Another recent letter to the editor cast doubts on human-caused global climate change and what its future effects will likely be. Incredibly, there is still debate about something that has been scientifically accepted by U.S. federal agencies and most climate scientists on earth.
It’s not about today’s local weather. It’s about historical evidence of global temperature change. Evidence from particulates and gases trapped in ice and geologic cores that dates back hundreds, even millions of years. Evidence from satellite data, radiosondes, glacial and sea ice melt, sea level rise, permafrost melt, and proxy reconstructions. And record levels of unprecedented greenhouse gas emissions in the last century.
So the question is, what is the purpose of climate change denial? Unfortunately it boils down to economics. The strongest denials come from dirty industry and the politicians they fund. Profit loss by dirty industry is spun into job loss by their proxy politicians.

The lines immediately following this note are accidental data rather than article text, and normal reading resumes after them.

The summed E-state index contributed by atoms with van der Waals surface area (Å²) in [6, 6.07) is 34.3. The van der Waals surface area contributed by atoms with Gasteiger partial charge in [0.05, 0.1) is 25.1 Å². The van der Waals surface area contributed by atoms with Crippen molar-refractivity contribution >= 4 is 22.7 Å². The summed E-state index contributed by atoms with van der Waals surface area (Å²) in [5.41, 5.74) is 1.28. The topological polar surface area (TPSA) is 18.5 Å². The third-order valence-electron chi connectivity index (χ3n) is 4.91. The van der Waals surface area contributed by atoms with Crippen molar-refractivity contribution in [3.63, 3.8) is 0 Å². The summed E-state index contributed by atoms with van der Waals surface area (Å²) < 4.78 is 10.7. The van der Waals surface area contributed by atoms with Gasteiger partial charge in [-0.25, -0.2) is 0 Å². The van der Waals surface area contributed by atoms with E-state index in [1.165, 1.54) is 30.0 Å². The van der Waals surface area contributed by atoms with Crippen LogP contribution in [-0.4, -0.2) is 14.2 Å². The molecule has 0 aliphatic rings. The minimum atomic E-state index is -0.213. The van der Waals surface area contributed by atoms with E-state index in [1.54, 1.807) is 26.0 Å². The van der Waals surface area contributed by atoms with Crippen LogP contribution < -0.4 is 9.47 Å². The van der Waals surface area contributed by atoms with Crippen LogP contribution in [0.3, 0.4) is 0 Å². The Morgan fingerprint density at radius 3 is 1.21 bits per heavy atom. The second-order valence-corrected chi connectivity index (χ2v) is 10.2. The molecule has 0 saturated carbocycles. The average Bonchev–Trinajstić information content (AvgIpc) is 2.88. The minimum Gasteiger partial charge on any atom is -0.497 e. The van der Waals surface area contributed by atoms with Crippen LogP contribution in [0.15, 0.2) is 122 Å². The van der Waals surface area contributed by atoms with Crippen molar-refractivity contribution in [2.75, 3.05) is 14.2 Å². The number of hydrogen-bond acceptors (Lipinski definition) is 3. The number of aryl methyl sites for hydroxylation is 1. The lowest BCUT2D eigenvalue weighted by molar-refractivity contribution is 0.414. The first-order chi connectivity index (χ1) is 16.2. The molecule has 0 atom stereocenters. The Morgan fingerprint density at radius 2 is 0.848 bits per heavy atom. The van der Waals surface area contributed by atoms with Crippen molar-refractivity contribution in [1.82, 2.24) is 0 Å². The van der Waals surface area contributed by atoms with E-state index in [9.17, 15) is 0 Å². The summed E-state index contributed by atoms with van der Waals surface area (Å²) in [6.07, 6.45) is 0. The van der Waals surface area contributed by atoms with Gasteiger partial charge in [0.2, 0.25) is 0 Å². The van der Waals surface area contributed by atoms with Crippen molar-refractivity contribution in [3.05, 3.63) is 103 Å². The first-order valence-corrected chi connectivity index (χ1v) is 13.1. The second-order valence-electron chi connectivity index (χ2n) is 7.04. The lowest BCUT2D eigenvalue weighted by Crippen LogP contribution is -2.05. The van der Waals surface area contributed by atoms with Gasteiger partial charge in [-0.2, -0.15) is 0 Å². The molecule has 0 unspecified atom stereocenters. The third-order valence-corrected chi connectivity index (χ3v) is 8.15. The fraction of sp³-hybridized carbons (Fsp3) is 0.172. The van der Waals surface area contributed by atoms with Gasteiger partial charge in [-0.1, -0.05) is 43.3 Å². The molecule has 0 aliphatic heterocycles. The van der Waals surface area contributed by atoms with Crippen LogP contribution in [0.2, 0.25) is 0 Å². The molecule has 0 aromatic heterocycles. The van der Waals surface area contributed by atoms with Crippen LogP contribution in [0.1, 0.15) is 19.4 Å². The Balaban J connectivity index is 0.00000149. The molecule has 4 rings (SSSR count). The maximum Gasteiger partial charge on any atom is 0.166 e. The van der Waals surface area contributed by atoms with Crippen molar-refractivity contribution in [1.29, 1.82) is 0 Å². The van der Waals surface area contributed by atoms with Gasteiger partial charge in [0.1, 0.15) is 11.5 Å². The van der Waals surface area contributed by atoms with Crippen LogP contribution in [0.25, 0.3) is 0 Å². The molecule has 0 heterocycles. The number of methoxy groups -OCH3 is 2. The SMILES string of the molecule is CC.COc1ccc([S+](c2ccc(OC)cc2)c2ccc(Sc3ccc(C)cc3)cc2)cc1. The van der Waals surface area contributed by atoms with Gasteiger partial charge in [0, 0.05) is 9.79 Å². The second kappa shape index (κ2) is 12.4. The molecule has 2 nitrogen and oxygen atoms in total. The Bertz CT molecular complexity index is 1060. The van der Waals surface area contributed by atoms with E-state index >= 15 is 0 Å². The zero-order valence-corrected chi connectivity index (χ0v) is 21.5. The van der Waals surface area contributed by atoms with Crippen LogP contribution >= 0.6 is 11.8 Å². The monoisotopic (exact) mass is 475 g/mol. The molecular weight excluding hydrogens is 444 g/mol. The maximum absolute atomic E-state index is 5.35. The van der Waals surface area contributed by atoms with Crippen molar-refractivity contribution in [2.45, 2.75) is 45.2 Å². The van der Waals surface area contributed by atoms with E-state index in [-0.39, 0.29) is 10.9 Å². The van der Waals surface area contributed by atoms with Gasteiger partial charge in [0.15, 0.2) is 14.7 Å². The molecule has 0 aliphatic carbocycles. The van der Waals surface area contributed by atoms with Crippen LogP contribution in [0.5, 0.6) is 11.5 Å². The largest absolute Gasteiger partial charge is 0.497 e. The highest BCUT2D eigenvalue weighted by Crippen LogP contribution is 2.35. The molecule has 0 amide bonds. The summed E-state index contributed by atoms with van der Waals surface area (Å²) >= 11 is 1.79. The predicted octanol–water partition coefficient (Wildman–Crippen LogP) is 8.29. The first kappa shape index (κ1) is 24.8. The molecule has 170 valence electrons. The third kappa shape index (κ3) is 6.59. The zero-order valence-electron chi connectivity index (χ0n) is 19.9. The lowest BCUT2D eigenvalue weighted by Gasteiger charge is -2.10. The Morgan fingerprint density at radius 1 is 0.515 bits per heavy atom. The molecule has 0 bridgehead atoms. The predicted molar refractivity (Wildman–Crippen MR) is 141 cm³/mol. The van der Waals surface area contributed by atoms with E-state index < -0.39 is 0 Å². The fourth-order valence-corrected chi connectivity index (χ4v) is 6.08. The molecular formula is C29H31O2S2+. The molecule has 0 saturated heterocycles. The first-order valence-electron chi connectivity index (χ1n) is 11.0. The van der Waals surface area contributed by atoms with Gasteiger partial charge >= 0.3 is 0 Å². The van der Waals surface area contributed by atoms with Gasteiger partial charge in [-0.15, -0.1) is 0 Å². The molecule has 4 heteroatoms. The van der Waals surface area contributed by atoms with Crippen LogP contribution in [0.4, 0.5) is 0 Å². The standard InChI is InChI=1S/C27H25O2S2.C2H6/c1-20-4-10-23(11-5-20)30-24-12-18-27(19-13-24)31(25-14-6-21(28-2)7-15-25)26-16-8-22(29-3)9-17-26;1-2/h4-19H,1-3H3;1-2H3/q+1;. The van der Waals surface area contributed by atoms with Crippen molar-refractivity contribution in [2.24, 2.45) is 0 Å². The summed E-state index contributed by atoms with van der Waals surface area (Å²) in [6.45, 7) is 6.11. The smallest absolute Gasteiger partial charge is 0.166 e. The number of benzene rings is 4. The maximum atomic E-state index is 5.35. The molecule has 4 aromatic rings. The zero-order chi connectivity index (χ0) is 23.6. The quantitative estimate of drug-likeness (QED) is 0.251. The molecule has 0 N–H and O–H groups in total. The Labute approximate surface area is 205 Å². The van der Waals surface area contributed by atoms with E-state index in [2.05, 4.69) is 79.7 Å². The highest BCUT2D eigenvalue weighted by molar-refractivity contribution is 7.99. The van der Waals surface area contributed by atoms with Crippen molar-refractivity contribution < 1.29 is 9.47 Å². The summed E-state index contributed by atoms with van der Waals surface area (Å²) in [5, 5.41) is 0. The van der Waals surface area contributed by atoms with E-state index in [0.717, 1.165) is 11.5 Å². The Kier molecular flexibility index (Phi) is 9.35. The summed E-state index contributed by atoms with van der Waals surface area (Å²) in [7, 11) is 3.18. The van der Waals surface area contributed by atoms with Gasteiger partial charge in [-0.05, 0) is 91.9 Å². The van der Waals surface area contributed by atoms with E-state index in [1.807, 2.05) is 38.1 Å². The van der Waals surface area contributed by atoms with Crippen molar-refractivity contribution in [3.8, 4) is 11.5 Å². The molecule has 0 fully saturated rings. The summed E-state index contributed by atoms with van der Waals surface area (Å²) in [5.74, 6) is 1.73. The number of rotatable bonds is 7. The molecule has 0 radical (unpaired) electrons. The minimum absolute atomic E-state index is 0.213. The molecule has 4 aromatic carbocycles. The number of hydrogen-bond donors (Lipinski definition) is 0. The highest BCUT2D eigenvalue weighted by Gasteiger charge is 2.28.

But the truth is, the increased number of extreme weather events alone are causing at least $1 billion annually in economic losses, an increase in 400 percent since the 1980s. Hurricanes in 2017 cost the United States $265 billion alone (NOAA). The U.S. National Climate Assessment predicts the U.S. economy will shrink by as much as 10 percent by the end of the century if global warming continues.
But economics doesn’t address the human suffering and loss of life caused by extreme weather events, air and water pollution and sea level rise.
So what do we do? Making hard choices is challenging, but ultimately we have to decide if selfish short term unsustainable economic gain is worth denying a long-term future for ourselves and our children. The choice seems obvious.
Arizona Daily Sun March 25, 2019